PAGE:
Traumatic brain injury refers to a closed or open head injury following trauma, resulting in significant neurological symptoms that may include loss of memory and cognitive function, behavioural changes and physical immobility.
Traumatic brain injury can range from being towards the milder spectrum, such as a concussion, to more severe forms where the person can end up in a coma and minimally responsive.
The impact of traumatic brain injury can result in life long physical changes, such as a reduction in independence and mobility, but people can significantly improve their abilities through intensive therapy and the right structure and environment.
Neurological physiotherapists are physiotherapists with additional training and expertise in treating problems related to the brain, spinal cord, inner ear and nerves. Neurological physiotherapists apply their neuroscience knowledge to predict the likelihood of recovery given the type of brain injury and the distribution of symptoms. We understand how muscle tone and the different neurological systems interact to maximise recovery.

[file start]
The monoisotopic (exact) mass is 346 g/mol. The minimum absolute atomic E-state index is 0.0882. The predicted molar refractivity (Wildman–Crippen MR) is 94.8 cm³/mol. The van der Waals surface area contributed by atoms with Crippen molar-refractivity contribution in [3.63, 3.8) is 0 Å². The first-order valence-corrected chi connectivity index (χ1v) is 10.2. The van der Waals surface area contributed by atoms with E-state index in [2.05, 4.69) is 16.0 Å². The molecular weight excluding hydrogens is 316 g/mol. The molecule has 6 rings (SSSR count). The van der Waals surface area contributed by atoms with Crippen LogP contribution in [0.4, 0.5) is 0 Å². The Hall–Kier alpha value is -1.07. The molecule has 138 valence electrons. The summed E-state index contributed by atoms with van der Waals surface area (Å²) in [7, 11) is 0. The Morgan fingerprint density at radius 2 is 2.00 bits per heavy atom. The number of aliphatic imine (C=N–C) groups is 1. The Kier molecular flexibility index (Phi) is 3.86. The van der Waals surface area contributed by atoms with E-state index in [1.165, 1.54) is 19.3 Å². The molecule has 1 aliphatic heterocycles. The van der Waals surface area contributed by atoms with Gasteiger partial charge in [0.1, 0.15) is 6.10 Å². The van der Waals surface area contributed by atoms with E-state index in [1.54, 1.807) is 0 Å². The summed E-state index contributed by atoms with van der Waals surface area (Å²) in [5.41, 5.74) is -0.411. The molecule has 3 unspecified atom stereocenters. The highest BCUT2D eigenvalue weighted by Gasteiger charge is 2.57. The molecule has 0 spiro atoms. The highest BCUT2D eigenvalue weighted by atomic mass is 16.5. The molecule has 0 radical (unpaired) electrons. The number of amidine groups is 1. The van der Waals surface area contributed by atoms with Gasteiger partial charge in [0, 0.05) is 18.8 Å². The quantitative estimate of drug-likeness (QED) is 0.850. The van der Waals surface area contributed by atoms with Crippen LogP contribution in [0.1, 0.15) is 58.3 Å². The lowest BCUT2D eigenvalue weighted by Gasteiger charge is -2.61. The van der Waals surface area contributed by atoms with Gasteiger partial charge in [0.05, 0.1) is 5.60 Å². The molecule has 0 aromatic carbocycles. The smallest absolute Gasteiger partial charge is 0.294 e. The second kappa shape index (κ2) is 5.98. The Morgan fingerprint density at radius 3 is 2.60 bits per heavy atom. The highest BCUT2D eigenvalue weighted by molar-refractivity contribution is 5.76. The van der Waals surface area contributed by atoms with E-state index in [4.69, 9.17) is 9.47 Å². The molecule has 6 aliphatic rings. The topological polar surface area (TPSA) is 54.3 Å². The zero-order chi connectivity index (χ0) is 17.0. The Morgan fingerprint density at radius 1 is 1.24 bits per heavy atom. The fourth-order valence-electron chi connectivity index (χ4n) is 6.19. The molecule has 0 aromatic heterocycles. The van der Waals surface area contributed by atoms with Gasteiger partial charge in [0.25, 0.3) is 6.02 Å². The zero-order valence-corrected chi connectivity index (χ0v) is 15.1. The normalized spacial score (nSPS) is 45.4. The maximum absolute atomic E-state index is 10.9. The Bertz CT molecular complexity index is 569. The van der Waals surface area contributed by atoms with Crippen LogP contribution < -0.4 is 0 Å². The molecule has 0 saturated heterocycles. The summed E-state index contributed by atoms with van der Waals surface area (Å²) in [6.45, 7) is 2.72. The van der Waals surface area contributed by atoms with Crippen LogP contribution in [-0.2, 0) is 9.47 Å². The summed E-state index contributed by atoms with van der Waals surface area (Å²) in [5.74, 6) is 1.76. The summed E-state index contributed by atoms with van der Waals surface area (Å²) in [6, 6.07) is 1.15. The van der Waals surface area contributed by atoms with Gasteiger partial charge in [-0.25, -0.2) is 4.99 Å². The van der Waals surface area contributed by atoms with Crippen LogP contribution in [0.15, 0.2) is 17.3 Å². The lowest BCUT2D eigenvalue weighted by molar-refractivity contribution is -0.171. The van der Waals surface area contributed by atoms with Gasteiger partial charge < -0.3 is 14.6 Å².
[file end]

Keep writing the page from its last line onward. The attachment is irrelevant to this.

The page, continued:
Traumatic brain injury is likely to produce disorders of muscle tone and control of movement, where there may be increased resistance to stretch (spasticity) or a heightened reflex response (hyperrflexia) that can make walking and running more difficult. This can be treated with neurological physiotherapy, by strengthening the right muscle groups and restoring normal balance reactions when the person is upright against gravity. Furthermore, our neurological physiotherapists apply the principles of sensory feedback and postural adjustments to help individuals with traumatic brain injury control their tone and regain as much motor control as possible. This may be in the form of intensive therapy.